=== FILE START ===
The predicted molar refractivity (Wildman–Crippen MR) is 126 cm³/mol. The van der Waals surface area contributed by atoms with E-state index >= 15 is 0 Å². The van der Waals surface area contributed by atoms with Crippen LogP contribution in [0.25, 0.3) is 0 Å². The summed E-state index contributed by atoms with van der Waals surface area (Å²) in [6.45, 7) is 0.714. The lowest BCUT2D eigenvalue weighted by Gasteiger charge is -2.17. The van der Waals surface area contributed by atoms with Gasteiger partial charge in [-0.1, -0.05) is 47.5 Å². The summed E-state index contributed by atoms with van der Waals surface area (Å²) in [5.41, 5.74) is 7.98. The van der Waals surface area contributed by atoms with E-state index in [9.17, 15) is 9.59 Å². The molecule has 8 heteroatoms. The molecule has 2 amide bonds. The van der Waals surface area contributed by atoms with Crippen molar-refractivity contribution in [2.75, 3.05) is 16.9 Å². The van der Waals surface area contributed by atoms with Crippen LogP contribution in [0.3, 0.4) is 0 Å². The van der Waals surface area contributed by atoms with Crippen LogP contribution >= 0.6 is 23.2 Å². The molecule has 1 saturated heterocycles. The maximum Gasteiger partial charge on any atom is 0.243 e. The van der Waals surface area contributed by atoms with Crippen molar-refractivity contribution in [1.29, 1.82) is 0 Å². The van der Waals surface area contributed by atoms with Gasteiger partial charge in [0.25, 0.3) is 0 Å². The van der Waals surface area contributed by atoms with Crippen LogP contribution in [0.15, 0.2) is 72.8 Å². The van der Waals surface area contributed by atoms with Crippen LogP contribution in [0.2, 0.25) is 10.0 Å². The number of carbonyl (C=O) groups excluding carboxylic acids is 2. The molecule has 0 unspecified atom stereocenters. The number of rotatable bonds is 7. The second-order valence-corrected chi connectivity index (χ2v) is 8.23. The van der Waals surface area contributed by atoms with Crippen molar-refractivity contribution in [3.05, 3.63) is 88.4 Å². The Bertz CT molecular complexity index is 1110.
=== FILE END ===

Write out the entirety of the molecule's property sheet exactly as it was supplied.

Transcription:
The predicted molar refractivity (Wildman–Crippen MR) is 126 cm³/mol. The van der Waals surface area contributed by atoms with E-state index >= 15 is 0 Å². The van der Waals surface area contributed by atoms with Crippen LogP contribution in [0.25, 0.3) is 0 Å². The summed E-state index contributed by atoms with van der Waals surface area (Å²) in [6.45, 7) is 0.714. The lowest BCUT2D eigenvalue weighted by Gasteiger charge is -2.17. The van der Waals surface area contributed by atoms with Gasteiger partial charge in [-0.1, -0.05) is 47.5 Å². The summed E-state index contributed by atoms with van der Waals surface area (Å²) in [5.41, 5.74) is 7.98. The van der Waals surface area contributed by atoms with E-state index in [9.17, 15) is 9.59 Å². The molecule has 8 heteroatoms. The molecule has 2 amide bonds. The van der Waals surface area contributed by atoms with Crippen molar-refractivity contribution in [2.75, 3.05) is 16.9 Å². The van der Waals surface area contributed by atoms with Crippen LogP contribution in [0.3, 0.4) is 0 Å². The van der Waals surface area contributed by atoms with Crippen LogP contribution >= 0.6 is 23.2 Å². The molecule has 1 saturated heterocycles. The maximum Gasteiger partial charge on any atom is 0.243 e. The van der Waals surface area contributed by atoms with Crippen molar-refractivity contribution in [1.29, 1.82) is 0 Å². The van der Waals surface area contributed by atoms with Gasteiger partial charge in [0.25, 0.3) is 0 Å². The van der Waals surface area contributed by atoms with Crippen LogP contribution in [0.15, 0.2) is 72.8 Å². The van der Waals surface area contributed by atoms with Crippen LogP contribution in [0.2, 0.25) is 10.0 Å². The number of carbonyl (C=O) groups excluding carboxylic acids is 2. The molecule has 0 unspecified atom stereocenters. The number of rotatable bonds is 7. The second-order valence-corrected chi connectivity index (χ2v) is 8.23. The van der Waals surface area contributed by atoms with Crippen molar-refractivity contribution in [3.05, 3.63) is 88.4 Å². The Bertz CT molecular complexity index is 1110.